February 25th, 2009

bomb

Mongolian misadventures in lunch

After enjoying my trip to Genghis Grill in Dallas during Furry Fiesta, I wondered if there was a Mongolian BBQ restaurant here in Houston. So last night I did a quick search on Google Maps, typing in just the word "Mongolian" in hopes of getting every occurrence of "Mongolian barbecue", "Mongolian BBQ", "Mongolian grill", etc.

The only place that turned up within reasonable driving distance was a place called "Mongolian Hot Pot" on Westheimer. So I went there for lunch today.

If you know anything about Mongolian food, you probably already know what I learned upon walking in: Mongolian hot pot is not the same thing as Mongolian barbecue. With Mongolian BBQ, you walk past a buffet table, pick out your frozen meats, veggies and sauces, put them in a bowl, and hand it to a cook who fries it all up on a grill. But with Mongolian hot pot, you sit at a table with a burner or hot plate in the middle, and the waiter puts a pot of broth on it and gives you ingredients to put in and make soup.

I ordered beef, which was brought to the table in frozen sliced form like with Mongolian BBQ. I put it in the broth and watched it cook almost instantly. There were also veggies such as bok choy, flour noodles, enoki mushrooms, pieces of tofu and fish balls. I started putting them in. They were tasty, if sometimes so hot I needed to blow on them. The waiter came by every now and then and twiddled the control for the hot plate.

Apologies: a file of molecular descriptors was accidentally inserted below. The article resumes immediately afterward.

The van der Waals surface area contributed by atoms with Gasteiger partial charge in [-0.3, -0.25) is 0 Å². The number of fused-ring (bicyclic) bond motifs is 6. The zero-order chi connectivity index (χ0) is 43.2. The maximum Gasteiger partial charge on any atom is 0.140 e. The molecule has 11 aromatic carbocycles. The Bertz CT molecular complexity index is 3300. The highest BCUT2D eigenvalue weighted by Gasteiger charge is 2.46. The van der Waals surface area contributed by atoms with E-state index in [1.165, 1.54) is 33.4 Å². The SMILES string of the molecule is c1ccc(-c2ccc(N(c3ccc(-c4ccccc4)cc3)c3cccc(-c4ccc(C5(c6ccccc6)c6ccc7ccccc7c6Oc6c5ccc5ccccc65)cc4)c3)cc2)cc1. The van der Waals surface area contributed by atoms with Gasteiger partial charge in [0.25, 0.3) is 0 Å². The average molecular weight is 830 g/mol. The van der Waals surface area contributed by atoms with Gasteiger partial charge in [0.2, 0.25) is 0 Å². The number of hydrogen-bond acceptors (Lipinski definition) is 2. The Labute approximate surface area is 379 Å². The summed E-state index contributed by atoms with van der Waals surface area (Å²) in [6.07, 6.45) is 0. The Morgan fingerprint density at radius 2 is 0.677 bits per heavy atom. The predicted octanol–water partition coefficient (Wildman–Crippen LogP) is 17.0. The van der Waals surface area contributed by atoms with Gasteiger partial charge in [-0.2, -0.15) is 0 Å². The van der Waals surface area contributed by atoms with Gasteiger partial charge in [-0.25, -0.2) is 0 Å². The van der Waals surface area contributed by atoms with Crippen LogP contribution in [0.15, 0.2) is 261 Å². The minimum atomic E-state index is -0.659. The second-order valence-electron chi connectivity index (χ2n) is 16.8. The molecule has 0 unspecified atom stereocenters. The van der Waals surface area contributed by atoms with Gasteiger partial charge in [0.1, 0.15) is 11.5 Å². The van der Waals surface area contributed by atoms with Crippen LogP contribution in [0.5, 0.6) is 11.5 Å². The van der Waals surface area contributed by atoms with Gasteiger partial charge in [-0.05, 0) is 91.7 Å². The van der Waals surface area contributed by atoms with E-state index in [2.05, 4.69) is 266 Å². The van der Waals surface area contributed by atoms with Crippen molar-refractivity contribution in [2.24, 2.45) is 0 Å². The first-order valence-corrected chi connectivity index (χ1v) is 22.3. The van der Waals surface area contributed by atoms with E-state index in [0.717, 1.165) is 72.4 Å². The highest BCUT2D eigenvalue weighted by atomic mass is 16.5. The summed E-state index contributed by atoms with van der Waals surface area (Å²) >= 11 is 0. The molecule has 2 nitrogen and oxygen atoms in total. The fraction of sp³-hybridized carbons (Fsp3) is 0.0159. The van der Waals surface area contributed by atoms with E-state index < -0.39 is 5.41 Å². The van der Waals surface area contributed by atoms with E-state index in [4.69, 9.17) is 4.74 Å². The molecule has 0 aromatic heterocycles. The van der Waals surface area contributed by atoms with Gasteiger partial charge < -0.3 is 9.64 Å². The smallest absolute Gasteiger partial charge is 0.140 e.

The placemat explains how to cook and eat hot pot. It says hot pot is "simple and fun!" Well, either I was doing it wrong, or it's actually difficult and messy. I was given a little bowl on a plate, and I tried to scoop soup out of the pot into the bowl with the ladle provided. The soup dribbled all over the table, and the noodles got slippery and kept falling out of the ladle onto the table, where they were too hot to pick up with fingers and too slippery to pick up with chopsticks. Also, there were things in the broth I wasn't supposed to eat, like slices of ginger and whole cloves of garlic and things that looked like twigs and whole nutmegs and bright orange pellets of DOOM. Of course, it was hard to keep them out of my bowl and I had to keep dumping them back in (which I wouldn't have been able to do if I were sharing the pot with someone!)

When I was done eating about an hour later, the table was a mess. Broth puddles everywhere, the placemat soaked, and torn up where I'd stabbed at it with the sticks trying to pick up those damn noodles. I don't think I'll go back there.
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